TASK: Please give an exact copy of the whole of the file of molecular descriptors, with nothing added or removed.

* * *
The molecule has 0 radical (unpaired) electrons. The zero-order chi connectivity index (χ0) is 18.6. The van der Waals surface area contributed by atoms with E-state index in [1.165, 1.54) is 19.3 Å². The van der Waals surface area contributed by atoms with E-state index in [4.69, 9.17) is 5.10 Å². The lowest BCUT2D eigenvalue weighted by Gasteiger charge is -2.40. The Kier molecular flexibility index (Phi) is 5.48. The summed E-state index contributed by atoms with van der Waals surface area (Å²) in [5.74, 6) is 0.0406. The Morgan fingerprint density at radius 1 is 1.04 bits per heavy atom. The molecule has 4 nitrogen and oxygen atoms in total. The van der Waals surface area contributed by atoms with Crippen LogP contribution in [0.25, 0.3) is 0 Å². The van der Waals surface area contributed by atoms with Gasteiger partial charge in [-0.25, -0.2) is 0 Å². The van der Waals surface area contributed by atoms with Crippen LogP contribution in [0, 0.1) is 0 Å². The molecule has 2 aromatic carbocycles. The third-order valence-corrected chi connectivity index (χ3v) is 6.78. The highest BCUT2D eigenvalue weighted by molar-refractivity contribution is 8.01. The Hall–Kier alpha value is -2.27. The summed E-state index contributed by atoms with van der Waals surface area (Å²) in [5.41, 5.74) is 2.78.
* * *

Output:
The molecule has 0 radical (unpaired) electrons. The zero-order chi connectivity index (χ0) is 18.6. The van der Waals surface area contributed by atoms with E-state index in [1.165, 1.54) is 19.3 Å². The van der Waals surface area contributed by atoms with E-state index in [4.69, 9.17) is 5.10 Å². The lowest BCUT2D eigenvalue weighted by Gasteiger charge is -2.40. The Kier molecular flexibility index (Phi) is 5.48. The summed E-state index contributed by atoms with van der Waals surface area (Å²) in [5.74, 6) is 0.0406. The Morgan fingerprint density at radius 1 is 1.04 bits per heavy atom. The molecule has 4 nitrogen and oxygen atoms in total. The van der Waals surface area contributed by atoms with Crippen LogP contribution in [0.25, 0.3) is 0 Å². The van der Waals surface area contributed by atoms with Gasteiger partial charge in [-0.25, -0.2) is 0 Å². The van der Waals surface area contributed by atoms with Crippen LogP contribution in [0, 0.1) is 0 Å². The molecule has 2 aromatic carbocycles. The third-order valence-corrected chi connectivity index (χ3v) is 6.78. The highest BCUT2D eigenvalue weighted by molar-refractivity contribution is 8.01. The Hall–Kier alpha value is -2.27. The summed E-state index contributed by atoms with van der Waals surface area (Å²) in [5.41, 5.74) is 2.78.